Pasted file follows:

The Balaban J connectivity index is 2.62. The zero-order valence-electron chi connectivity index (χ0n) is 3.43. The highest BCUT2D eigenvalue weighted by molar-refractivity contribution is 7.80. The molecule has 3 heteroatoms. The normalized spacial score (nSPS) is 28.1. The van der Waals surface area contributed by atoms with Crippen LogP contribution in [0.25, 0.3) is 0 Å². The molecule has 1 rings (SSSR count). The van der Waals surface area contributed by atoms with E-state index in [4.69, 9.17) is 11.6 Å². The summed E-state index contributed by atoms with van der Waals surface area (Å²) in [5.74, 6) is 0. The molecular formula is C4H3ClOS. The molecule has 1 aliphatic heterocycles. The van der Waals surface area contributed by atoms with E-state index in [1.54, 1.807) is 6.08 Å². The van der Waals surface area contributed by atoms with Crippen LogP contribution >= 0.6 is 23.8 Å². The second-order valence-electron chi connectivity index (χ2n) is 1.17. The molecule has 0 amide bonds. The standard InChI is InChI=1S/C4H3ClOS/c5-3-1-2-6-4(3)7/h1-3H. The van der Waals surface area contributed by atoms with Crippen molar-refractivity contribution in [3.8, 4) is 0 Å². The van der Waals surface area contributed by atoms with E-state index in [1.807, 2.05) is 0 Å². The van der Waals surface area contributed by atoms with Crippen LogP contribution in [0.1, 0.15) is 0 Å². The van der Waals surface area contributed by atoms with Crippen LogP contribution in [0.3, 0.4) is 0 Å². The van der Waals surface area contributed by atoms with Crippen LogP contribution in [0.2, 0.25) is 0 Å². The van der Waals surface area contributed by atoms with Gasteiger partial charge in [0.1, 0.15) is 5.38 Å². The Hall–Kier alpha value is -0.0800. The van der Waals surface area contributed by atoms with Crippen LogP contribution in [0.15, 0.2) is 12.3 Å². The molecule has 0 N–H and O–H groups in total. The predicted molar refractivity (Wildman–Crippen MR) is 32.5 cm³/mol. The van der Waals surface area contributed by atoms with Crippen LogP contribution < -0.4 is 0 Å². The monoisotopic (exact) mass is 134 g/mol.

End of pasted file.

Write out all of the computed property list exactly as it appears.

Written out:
The Balaban J connectivity index is 2.62. The zero-order valence-electron chi connectivity index (χ0n) is 3.43. The highest BCUT2D eigenvalue weighted by molar-refractivity contribution is 7.80. The molecule has 3 heteroatoms. The normalized spacial score (nSPS) is 28.1. The van der Waals surface area contributed by atoms with Crippen LogP contribution in [0.25, 0.3) is 0 Å². The molecule has 1 rings (SSSR count). The van der Waals surface area contributed by atoms with E-state index in [4.69, 9.17) is 11.6 Å². The summed E-state index contributed by atoms with van der Waals surface area (Å²) in [5.74, 6) is 0. The molecular formula is C4H3ClOS. The molecule has 1 aliphatic heterocycles. The van der Waals surface area contributed by atoms with E-state index in [1.54, 1.807) is 6.08 Å². The van der Waals surface area contributed by atoms with Crippen LogP contribution >= 0.6 is 23.8 Å². The second-order valence-electron chi connectivity index (χ2n) is 1.17. The molecule has 0 amide bonds. The standard InChI is InChI=1S/C4H3ClOS/c5-3-1-2-6-4(3)7/h1-3H. The van der Waals surface area contributed by atoms with Crippen molar-refractivity contribution in [3.8, 4) is 0 Å². The van der Waals surface area contributed by atoms with E-state index in [1.807, 2.05) is 0 Å². The van der Waals surface area contributed by atoms with Crippen LogP contribution in [0.1, 0.15) is 0 Å². The van der Waals surface area contributed by atoms with Crippen LogP contribution in [0.3, 0.4) is 0 Å². The van der Waals surface area contributed by atoms with Crippen LogP contribution in [0.2, 0.25) is 0 Å². The van der Waals surface area contributed by atoms with Gasteiger partial charge in [0.1, 0.15) is 5.38 Å². The Hall–Kier alpha value is -0.0800. The van der Waals surface area contributed by atoms with Crippen LogP contribution in [0.15, 0.2) is 12.3 Å². The molecule has 0 N–H and O–H groups in total. The predicted molar refractivity (Wildman–Crippen MR) is 32.5 cm³/mol. The van der Waals surface area contributed by atoms with Crippen LogP contribution < -0.4 is 0 Å². The monoisotopic (exact) mass is 134 g/mol.